Winter Jackdaws by John Davies - Derbyshire Poetry

PUBLISHED: 12:08 15 July 2010 | UPDATED: 17:32 20 February 2013

A poem about this remarkable bird and the exceptional winter conditions by John Davies

Ashen November skies Chimney pot hugging against the pelting misery. Death dipped, lime eyed, slow fired Hemi-concious, schizophrenic cries. Blasted from the tree tops With the last of the shoaling leaves. Black flowing acheron, sky rowers Paddle turn into a flecked vortex.

Early December mornings and Ash-dry bodies dot the smoking stubble As the brittle, wafer-ice sun Slowly uncrisps the earth. Up into the Byzantine blue-gold. Winter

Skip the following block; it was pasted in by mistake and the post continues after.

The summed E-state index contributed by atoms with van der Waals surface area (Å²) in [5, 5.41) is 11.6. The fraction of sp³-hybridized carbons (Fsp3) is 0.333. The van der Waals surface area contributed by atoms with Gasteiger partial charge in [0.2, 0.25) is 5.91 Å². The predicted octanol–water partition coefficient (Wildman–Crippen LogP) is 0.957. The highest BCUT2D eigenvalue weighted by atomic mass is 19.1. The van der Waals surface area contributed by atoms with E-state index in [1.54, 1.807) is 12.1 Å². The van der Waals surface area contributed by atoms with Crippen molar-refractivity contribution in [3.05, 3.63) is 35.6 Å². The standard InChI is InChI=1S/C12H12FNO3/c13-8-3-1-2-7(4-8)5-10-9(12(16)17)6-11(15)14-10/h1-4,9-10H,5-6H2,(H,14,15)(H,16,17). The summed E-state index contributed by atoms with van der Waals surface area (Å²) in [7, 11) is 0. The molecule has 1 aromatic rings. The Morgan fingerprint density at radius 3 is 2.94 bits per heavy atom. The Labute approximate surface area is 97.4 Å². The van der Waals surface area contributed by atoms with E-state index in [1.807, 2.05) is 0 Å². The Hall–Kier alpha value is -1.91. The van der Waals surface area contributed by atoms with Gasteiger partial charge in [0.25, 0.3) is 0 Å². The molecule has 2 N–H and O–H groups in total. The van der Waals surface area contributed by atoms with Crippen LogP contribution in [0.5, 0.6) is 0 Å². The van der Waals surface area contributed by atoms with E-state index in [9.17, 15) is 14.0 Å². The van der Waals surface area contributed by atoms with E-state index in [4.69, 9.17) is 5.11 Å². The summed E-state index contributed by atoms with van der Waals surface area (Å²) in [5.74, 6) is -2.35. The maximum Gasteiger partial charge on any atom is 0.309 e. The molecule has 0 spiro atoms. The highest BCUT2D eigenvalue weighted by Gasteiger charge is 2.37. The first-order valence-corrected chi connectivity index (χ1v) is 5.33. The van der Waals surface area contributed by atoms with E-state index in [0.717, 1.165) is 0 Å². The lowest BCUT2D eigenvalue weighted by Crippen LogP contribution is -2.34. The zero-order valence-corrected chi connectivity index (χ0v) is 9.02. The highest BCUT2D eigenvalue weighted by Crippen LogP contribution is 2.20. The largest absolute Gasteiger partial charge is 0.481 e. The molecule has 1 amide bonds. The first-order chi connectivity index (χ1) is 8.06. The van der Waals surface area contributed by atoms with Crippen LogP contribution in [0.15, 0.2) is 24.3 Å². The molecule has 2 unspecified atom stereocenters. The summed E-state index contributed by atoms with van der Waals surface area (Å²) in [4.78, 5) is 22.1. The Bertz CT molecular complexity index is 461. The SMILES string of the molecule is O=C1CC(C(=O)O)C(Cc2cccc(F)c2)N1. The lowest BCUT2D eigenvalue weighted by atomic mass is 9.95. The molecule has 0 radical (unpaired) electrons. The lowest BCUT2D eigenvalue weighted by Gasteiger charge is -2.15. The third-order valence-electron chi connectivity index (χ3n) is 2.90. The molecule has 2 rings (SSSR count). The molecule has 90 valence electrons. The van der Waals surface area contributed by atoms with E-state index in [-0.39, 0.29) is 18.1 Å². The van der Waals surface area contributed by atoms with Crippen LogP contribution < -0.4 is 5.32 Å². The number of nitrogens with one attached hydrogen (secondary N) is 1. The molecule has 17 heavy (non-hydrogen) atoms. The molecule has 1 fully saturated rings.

Christmas, New Year, January, February And weeks of snow- freeze cycling The worst for a generation. Sloe floating, church mobbers, mocking The slithering clostrophobia of the village. Out over the lunar brightness Drifting tranquility At home in the monochrome calm.

Slow, dripping thaw into March Blurring into the grey-green, Fire scorched, acrid acrimony, finally Resolving out of the drab water colour Pair-pegged into the iron wood. Spring.

John Davies - 11/03/2010

Latest from the Derbyshire Life and Countryside